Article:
The delay in the lifting of restrictions on indoor dinning was a severe blow to the hospitality sector but firms are still optimistic about the future, says Bank of Ireland’s head of Hospitality Sector Gerardo Larios Rizo.
The summer of reopening has so far turned out to be anything but for the Irish hospitality sector and the material and mental cost will be immense.
That’s the view of Bank of Ireland’s head of Hospitality Sector Gerardo Larios Rizo who said that despite this says that business sentiment remains strong with business owners pinning their hopes on the return of international travel and the ongoing vaccination rollout.
“The vaccine roll out, which will support indoor dinning, should also support the return to offices, and later live events … normality will return one slow step at a time”
In his latest analysis as part of the Sectors Development & Insight report for June by Bank of Ireland’s Sectors team, Rizo said that State measures including the extension of the Employment Wage Subsidy Scheme, the extension of lower tourism VAT rate of 9pc until September and the commercial rates waiver, have been crucial.
Stops and starts
Gerardo Larios Rizo, head of Hospitality Sector, Business Banking at Bank of Ireland
“Strong summer trade has always been essential for businesses, the season will now be shortened which limits trade prospects now limited to August and September”
But the delay in the much-anticipated reopening of indoor hospitality was a severe blow.
“I think it’s vital to consider the toll on mental health of pub and restaurant owners in particular. Business owners are not only concerned about their livelihoods, but also about their staff and the loyal clientele they developed over the years,” Rizo said. “The government supports have so far help to mitigate loses, however people are really looking forward to a return to normality and this delay just makes that more uncertain. We have no guarantees about further delays, and that moving goalpost is mentally exhausting for everyone.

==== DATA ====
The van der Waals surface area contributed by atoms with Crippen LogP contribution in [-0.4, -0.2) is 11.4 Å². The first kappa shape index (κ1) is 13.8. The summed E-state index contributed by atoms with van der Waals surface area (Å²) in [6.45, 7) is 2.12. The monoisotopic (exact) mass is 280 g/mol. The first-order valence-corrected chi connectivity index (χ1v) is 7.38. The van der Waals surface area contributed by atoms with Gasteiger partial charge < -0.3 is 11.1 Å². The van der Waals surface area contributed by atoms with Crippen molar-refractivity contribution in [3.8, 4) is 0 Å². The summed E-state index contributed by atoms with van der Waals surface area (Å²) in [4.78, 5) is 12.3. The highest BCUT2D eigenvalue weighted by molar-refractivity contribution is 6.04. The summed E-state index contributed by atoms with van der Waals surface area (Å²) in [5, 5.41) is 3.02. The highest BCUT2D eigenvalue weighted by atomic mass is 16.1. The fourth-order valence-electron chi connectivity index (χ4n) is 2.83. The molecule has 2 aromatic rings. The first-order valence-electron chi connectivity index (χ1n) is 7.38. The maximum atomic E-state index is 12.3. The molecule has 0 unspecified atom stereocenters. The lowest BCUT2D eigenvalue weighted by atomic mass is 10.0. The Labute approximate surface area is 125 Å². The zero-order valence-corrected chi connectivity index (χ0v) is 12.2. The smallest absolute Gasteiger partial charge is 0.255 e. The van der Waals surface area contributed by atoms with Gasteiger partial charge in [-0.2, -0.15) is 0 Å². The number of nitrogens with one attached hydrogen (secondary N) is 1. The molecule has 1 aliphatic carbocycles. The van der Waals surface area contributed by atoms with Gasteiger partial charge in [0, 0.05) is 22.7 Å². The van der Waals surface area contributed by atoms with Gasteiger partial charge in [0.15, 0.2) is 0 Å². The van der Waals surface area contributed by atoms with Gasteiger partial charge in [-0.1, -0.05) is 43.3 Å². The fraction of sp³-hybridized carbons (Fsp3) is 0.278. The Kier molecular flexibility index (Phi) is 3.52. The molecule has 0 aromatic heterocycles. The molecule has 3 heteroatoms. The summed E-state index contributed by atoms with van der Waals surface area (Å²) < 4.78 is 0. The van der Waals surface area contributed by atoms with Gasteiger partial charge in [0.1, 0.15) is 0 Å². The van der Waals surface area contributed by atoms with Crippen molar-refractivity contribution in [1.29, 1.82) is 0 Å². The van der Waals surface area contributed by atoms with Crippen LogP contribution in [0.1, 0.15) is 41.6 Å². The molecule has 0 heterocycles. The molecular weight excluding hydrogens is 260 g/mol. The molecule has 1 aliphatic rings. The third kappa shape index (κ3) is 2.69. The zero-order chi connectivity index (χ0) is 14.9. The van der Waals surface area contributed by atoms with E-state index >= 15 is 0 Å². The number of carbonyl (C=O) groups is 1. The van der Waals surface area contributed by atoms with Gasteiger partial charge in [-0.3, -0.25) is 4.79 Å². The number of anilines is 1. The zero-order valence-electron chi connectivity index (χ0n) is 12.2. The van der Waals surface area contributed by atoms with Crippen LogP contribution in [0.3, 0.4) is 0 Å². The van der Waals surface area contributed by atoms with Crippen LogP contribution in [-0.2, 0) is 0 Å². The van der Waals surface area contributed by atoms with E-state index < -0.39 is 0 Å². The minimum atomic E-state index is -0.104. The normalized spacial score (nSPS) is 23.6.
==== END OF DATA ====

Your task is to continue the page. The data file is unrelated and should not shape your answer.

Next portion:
Rizo said the delay in the lifting of restrictions on indoor dinning was a severe blow to the hospitality sector at wide for a number of reasons. “It impacts on consumer confidence as people are only starting to get comfortable with close social interactions.
“Staff had been rostered and food/beverage supplies secured some of which will be perishable, the incurred expenses will become losses.
“Strong summer trade has always been essential for businesses, the season will now be shortened which limits trade prospects now limited to August and September.
“Many businesses simply cannot offer outdoor dining and the extension means no trade whatsoever for a couple more weeks.
“Although hotels can trade, the appeal of destinations is somewhat dampened by the fact that visitors have limited options for dining particularly when the sun’s not out.”
Staycations and outdoor events
Rizo said anticipated spending in the domestic economy driven by staycations is the hope that many in the sector are depending upon.